BATON ROUGE, La. -- After weathering the storm of a tropical depression that dumped intermittent showers on Tiger Stadium and the deluge of the LSU defense, South Carolina players boarded the bus Saturday under steel gray skies.
But there were a couple of silver linings in the clouds: The rain had finally stopped and it will be another year before the Gamecocks face LSU again.
The second-ranked Tigers used a smothering run defense to down No. 12 USC 28-16 before 92,530 fans, many of whom donned yellow ponchos that blended into the seats at the storied stadium.
The Gamecocks (3-1, 1-1 in SEC) had their six-game winning streak snapped and dropped their 21st consecutive game to a top-5 team, dating to a 31-13 win at North Carolina in 1981.
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LSU (4-0, 2-0) earned its 16 consecutive home victory and 11th overall.
Afterward, USC coach Steve Spurrier was asked whether the Gamecocks would take any positives from the trip to the soggy bayou.
"Our guys hung in there and kept playing, regardless of (how) it looked hopeless there for a while," Spurrier said. "But we're not anxious to play LSU again. Let's put it that way."
USC became the first team this season to hold a lead against LSU, which entered the game ranked first nationally in total defense and third in rushing defense. With defensive tackle Glenn Dorsey, LSU's All-American candidate, plugging the middle, the Tigers held the Gamecocks to 17 rushing yards on 27 carries.
It was USC's worst rushing performance since the Gamecocks had zero yards in a 33-7 loss to LSU in 2003.
"We should have thrown more," Spurrier said. "We couldn't budge them up front."
Down 21-7 at halftime, Spurrier replaced an ineffective Blake Mitchell (7-of-16 for 70 yards with one interception and two sacks) with Chris Smelley, making his first appearance since spraining his shoulder in the opening-week win against Louisiana-Lafayette.
After an interception on his second series, Smelley settled down to throw for 174 yards and lead USC to a pair of fourth-quarter scores. Spurrier said Smelley played well enough to start next week against Mississippi State.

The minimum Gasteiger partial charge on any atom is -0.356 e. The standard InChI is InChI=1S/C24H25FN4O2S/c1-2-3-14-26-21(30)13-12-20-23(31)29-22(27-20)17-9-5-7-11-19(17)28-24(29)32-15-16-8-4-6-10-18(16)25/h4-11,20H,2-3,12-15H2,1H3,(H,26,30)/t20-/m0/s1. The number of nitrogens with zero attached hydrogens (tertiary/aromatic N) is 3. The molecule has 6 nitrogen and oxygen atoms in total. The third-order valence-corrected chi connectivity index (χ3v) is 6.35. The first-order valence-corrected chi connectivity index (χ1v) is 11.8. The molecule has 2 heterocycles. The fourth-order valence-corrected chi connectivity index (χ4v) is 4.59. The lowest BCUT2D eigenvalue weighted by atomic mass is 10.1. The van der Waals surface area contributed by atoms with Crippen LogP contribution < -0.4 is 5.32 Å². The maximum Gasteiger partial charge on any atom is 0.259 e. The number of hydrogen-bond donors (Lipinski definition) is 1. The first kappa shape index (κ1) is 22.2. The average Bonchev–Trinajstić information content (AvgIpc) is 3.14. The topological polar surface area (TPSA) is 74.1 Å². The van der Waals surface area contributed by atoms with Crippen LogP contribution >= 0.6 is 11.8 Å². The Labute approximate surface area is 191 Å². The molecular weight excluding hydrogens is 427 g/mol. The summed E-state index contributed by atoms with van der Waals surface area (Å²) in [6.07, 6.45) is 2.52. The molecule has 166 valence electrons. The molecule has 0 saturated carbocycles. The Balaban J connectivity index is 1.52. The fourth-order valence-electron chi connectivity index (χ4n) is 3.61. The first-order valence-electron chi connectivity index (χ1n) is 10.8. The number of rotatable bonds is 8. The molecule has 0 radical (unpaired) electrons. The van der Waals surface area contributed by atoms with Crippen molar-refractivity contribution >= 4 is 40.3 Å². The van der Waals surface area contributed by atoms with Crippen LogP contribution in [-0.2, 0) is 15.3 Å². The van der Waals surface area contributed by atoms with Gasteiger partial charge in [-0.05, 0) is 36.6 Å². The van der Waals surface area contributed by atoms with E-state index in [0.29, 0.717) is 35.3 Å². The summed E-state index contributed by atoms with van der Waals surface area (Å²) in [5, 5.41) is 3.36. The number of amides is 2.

"Smelley's going to start. You can write that down," Spurrier said. "We don't need any suspense."
But much of the post-game talk centered on a pair of fourth-down decisions -- one that Spurrier went for and another he chose to kick.
With USC facing a fourth-and-one from its 30-yard line on its first possession of the second half, Spurrier kept the offense on the field and called a running play for Cory Boyd behind the right side of the line. Linebacker Luke Sanders sliced into the backfield and hit Boyd behind the line.
Five plays later, Jacob Hester's 9-yard touchdown run put LSU up 28-7.
Spurrier said he wanted to keep the LSU offense off the field.
"If he would've made it, it would have been a great call," LSU coach Les Miles said. "But he didn't."
After USC drove to the LSU 5 for a first-and-goal in the fourth quarter, a Boyd run and two incompletions brought on a fourth-and-goal from the 6. This time Spurrier sent out the field goal unit. Ryan Succop's 23-yard kick pulled USC to 28-10 with 7:44 left.
"They were flooding the end zone back there. We didn't have a play we didn't think we could score with," Spurrier said. "I didn't know what to call. Didn't have a run. When they zone up, you usually try to run. But we couldn't budge those guys. They were too big, too strong up front for us."
The Gamecocks' longest run -- a 9-yard gain by receiver Kenny McKinley on an end-around -- ended in a fumble.
After Mike Davis' 1-yard touchdown gave the Gamecocks a 7-0 lead, the Tigers needed a minute and 30 seconds to tie the score. It helped that LSU had a track star moving them down the field.
Tailback Trindon Holliday, a 5-foot-5, 159-pounder who blistered through the 100-meter dash in 10.02 seconds to break the school record, ripped off consecutive runs of 11 and 33 yards, the latter pulling the Tigers even at 7-all with 1:16 left in the opening quarter.
Matt Flynn's 1-yard touchdown pass to Richard Dickson gave LSU a 14-7 lead early in the second quarter.
The Gamecocks looked like they would survive a pair of second-quarter turnovers with little or no damage.
Colt David missed a 42-yard field goal attempt after a Kenny McKinley fumble. After a Mitchell interception, David lined up for another field goal try from 32 yards.
Instead, Miles pulled out the type of trick play Spurrier is famous for. Taking the center snap, Flynn flipped a no-look spiral over his right shoulder to David, who raced untouched into the end zone for a 15-yard touchdown and a 21-7 lead with 1:10 left in the first half.
Spurrier could not help but smile on the visitors' sideline.
But the smiles were harder to come by outside the USC locker room after what Boyd called "a long day."
"We don't take no moral victory. The best team came out here and they won the game," Boyd added. "We put forth our best players and our best plays and the score showed at the end."